It’s a sad state of affairs to watch the once-proud club St George Illawarra go from one incompetent decision to another writes David Riccio.
It’s a sad state of affairs to watch the once-proud club St George Illawarra go from one incompetent decision to another writes David Riccio.

How Dragons became NRL’s new joke

St George Illawarra management were willing to offer Craig Fitzgibbon $700,000 a season to become their head coach in 2021.

Remember that despite boasting a rich resume and the best apprenticeship in the NRL, the Roosters and NSW Origin assistant mentor has never coached or managed a first-grade squad.

Yet here were the Dragons, preparing last year to catapult Fitzgibbon into a bracket of highest-paid coaches just below the salary of Ricky Stuart (premiership winner), equal with Des Hasler (premiership winner) and above Michael Maguire (premiership winner).

 

Any coach without an NRL job would say Fitzgibbon is mad. But right now, he is proving to be the smartest man in the room.

Because what did the former Country Origin coach do? He politely declined, content to wait for the right club and not the right price.

Well, Dragons fans, let this revelation marinate for a moment and consider the steaming pile of decisions being made at your club.

After Fitzgibbon knocked back the chance to become an NRL coach for the first time at his former club, the Dragons went knocking on former Newcastle assistant coach David Furner's door.

Furner, who had coached Leeds in 2019 before working as an assistant coach at the Knights last year, was given an interview for the Dragons gig.

This was happening all the while Dean Young, the former assistant coach to Paul McGregor, was building an impressive presentation on why he should be the next Dragons coach.

As we now know, after flopping from this guy to that guy, the Red V hierarchy went with Anthony Griffin.

Anthony Griffin has just two years to prove he is the right man to coach the Dragons. Picture Dragons Media
Anthony Griffin has just two years to prove he is the right man to coach the Dragons. Picture Dragons Media

True to their increasing list of schizophrenic decision-making, the Dragons board praised the appointment of Griffin - only to announce they believed in him that much they were going to give him a two-year contract.

That's this upcoming 2021 season - which is already a "shit show", as Ian Roberts said best - and then next year for Griffin to survive.

So by no later than May next year - which is when every off-contract coach wants an answer on his future - but most likely a whole lot earlier, the Dragons will be back where they started, deciding whether to forge ahead with Griffin or to sever ties and search for a new coach.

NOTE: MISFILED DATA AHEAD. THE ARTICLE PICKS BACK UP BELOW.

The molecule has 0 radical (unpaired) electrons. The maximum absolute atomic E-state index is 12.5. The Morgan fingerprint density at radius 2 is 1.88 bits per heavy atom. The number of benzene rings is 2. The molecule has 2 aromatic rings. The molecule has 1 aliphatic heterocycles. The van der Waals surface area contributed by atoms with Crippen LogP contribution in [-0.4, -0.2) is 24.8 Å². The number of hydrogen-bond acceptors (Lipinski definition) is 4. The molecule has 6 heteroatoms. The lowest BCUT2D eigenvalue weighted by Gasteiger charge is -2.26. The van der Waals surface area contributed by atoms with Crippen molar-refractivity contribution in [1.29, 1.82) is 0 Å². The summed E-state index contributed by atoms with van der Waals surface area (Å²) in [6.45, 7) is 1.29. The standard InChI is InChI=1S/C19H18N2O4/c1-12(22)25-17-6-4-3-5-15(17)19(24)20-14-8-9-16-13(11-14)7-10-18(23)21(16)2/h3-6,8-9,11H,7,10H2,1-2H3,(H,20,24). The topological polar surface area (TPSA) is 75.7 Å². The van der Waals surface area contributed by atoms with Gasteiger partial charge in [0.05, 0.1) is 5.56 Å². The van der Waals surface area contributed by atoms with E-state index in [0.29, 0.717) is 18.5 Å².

And if they do cut ties with Griffin, what will that next coach do with the roster that Griffin has spent the past two seasons overhauling?

We haven't even mentioned that with a new coach comes the expensive process of appointing new coaching staff.

It's without any risk of hysteria to suggest the Dragons are five to six years away from being anything close to a settled playing roster because of one thing: the lack of clear direction and decision-making by the current board, CEO and head of recruitment.

The Dragons are the sad punchline in rugby league’s newest joke. Picture: Brett Costello
The Dragons are the sad punchline in rugby league’s newest joke. Picture: Brett Costello

The Gold Coast has long been the punchline for NRL fans: "Whatever happens, we know our team can't be worse than the Titans … or the Giants … or the Seagulls … or the Chargers.''

That's no longer the case. The Dragons have become such a confused mess of perennial change and indecisiveness, they have become the new joke among footy fans.

It's not funny. It's sad that once a force of the game is a dishevelled mess.

The issues in Wollongong go far beyond their mind-boggling decision last Tuesday to resist putting up a greater fight to keep their captain and - so damn obvious to all - best player over the past two years, Cameron McInnes.

The list of calamities is long, including the brain dead attempt to douse the shock and disappointment from fans over the departure of their skipper to, of all places, arch rivals Cronulla, by spinning out news of their interest in signing 31-year-old Israel Folau.

I'll move on from Folau quickly because way too much about him has already been said. But if I'm a Dragons fan, my stomach is churning that with all the whiz-bang data, GPS intel and statistics available, nobody at the club thought to look at the fact Ken Sio, 30, made more clean breaks in the English Super League in 2020 than the former Wallaby.

So as not to show disrespect to Sio, the former Eels and Knights winger, it's worth noting 33-year-old Shaun Kenny-Dowall also boasts more tackle busts than Folau, who also isn't inside the top 20 players in the UK for average metres-gained, carries or tries.

The loss of a club leader in Tyson Frizell to Newcastle when, outside of McInnes, they have no captain in-waiting, baffles; the decision to carry Jack de Belin on their books into a third season is numbing, as does the signing of Ben Hunt until the end of 2023 for $1.2 million a season.

There's another problem. When questions need to be asked of the Dragons hierarchy, they have a long history of ducking for cover. Even from fans.

Straight answers don't come easy for the Saints.

Although given their recent decisions, that's about the easiest thing to understand.

Originally published as How Dragons became NRL's new joke


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